Alternatives to Free Markets… a Commentary by Michael Strong
Posted by andreasw on Oct 28, 2010 at 12:57 am
Michael Strong, Co-Founder and Chief Visionary Officer of the Conscious Capital movement and a good friend of mine, wrote a great article on the Free Market and its alternatives a couple of years ago. It’s a wonderful article that I have read a few times since he first sent it to me. I just did that again as we approach the anniversary of the fall of the Wall:
As we approach November 9, 2009, the 20th anniversary of the fall of the Berlin Wall, it is appropriate to reflect on the extraordinary human capacity for delusion. It is now widely conceded that communist nations murdered tens of millions of people; according to R.J. Rummel, one of the most careful students of democide, communist governments murdered more than 140 million human beings, far more than the 20 million murdered by the Nazis. Yet despite these atrocities, intellectuals celebrated the communists over and over again throughout the 20th century. The sociologist Paul Hollander, a Hungarian scholar who escaped from behind the Iron Curtain in 1956, subsequently built a career documenting these delusions.
A few choice Hollander quotations on the delusions of intellectuals, in memoriam for those who died, from Hollander’s article “Judgments and Misjudgments” in Lee Edwards, editor, The Collapse of Communism:
“It is noteworthy that the most favorable assessments of the Soviet Union prevailed during the early and mid-1930s, the period of the catastrophic collectivization, the famines, the Great Purge, the show trials, mass arrests and murders, and the consolidation of the compulsory cult of Stalin. . . . In a somewhat corresponding manner Western intellectuals’ admiration of communist China peaked during one of the most destructive and bloody chapters of its history: the Cultural Revolution of the late 1960s.” ”The Soviet system, according to Malcolm Cowley, the American writer, “was capable of supplying the moral qualities that writers missed in bourgeois society: comradeship in struggle, the self-imposed discipline, the ultimate purpose . . . the opportunity for heroism and human dignity.” Leon Feuchtwanger, the German writer, rejoiced in the “invigorating atmosphere” of the Soviet Union where he found “clarity and resolution.” John Dewey compared the ethos prevailing in the Soviet Union to “the moving spirit and force of primitive Christianity,” and Edmund Wilson confessed that “you feel in the Soviet Union that you are on the moral top of the world where the light never really goes out.” J.D. Bernal, the British scientist, found “sense of purpose and achievement” and was persuaded that “the cornerstone of the [Soviet] Marxist state was the utilization of human knowledge, science and technique, directly for human welfare.” Particular leaders were also often grotesquely misperceived, among them Stalin, Mao, Castro, Che Guevara, Ho Chi Minh, and the ‘commandantes’ of Nicaragua. Sidney and Beatrice Webb considered Stalin “the duly elected representative of one of the Moscow constituencies to the Supreme Soviet . . . accountable to the representative assembly for all his activities.” Anna Louise Strong was reminded by “Stalin’s method of running a committee . . . of Jane Addams . . . or Lillian D. Wald. . . . They had the same kind of democratically efficient technique, but they used more high pressure than Stalin did.” Ambassador Joseph Davies observed that Stalin’s eyes were exceedingly wise and gentle. A child would like to sit on his lap and a dog would sidle up to him.” Franklin D. Roosevelt, no starry-eyed intellectual, “after his return from Yalta . . . described Stalin to his cabinet as having ‘something else in his being besides this revolutionist, Bolshevik thing’ . . . this might have something to do with Stalin’s earlier training for the ‘priesthood.’ . . . ‘I think that something entered into his nature of the way in which a Christian gentleman should behave.’” Hewlett Johnson, the dean of Canterbury . . . discerned in Mao “an inexpressible look of kindness and sympathy, an obvious preoccupation with the needs of others.”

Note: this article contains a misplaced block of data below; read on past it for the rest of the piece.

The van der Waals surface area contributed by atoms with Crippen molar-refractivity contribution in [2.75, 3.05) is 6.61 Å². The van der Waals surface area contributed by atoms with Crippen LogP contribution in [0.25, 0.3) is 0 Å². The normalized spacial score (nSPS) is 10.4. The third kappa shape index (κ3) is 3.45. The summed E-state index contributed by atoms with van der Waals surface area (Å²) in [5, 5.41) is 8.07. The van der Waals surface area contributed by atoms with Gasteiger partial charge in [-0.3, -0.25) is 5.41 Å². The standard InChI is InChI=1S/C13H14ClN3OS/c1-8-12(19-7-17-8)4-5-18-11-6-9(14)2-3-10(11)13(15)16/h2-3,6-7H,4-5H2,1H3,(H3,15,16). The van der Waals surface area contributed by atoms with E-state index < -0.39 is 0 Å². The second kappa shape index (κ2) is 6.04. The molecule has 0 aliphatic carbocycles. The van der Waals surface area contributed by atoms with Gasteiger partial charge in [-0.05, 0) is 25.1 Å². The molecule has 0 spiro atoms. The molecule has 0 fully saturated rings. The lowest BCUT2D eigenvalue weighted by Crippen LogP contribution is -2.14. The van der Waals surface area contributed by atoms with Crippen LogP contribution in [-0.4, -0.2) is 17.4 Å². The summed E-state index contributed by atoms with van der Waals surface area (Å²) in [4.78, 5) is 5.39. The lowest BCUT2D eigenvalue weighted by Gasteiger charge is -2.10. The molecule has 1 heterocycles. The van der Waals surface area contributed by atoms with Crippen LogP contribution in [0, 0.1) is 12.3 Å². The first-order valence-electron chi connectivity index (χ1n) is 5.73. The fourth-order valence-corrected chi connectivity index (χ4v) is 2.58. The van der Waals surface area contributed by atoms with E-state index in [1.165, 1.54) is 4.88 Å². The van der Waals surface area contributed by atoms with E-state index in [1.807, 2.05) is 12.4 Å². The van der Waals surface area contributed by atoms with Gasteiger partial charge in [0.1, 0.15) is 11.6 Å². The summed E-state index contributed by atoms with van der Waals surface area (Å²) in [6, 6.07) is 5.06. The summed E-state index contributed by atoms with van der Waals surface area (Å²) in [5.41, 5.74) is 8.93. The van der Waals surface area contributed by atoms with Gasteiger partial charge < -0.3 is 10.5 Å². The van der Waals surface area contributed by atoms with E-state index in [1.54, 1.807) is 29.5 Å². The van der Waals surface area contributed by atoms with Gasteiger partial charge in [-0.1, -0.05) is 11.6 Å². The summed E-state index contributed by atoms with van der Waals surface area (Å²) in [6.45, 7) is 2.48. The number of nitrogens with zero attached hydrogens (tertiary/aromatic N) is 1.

Rummel estimates that Stalin was responsible for roughly 60 million deaths and Mao for roughly 80 million deaths.
May we not be so deluded again, and may those who bring clarity to our sight be praised and not hounded.
Michael also wrote two interesting books that are worth checking out: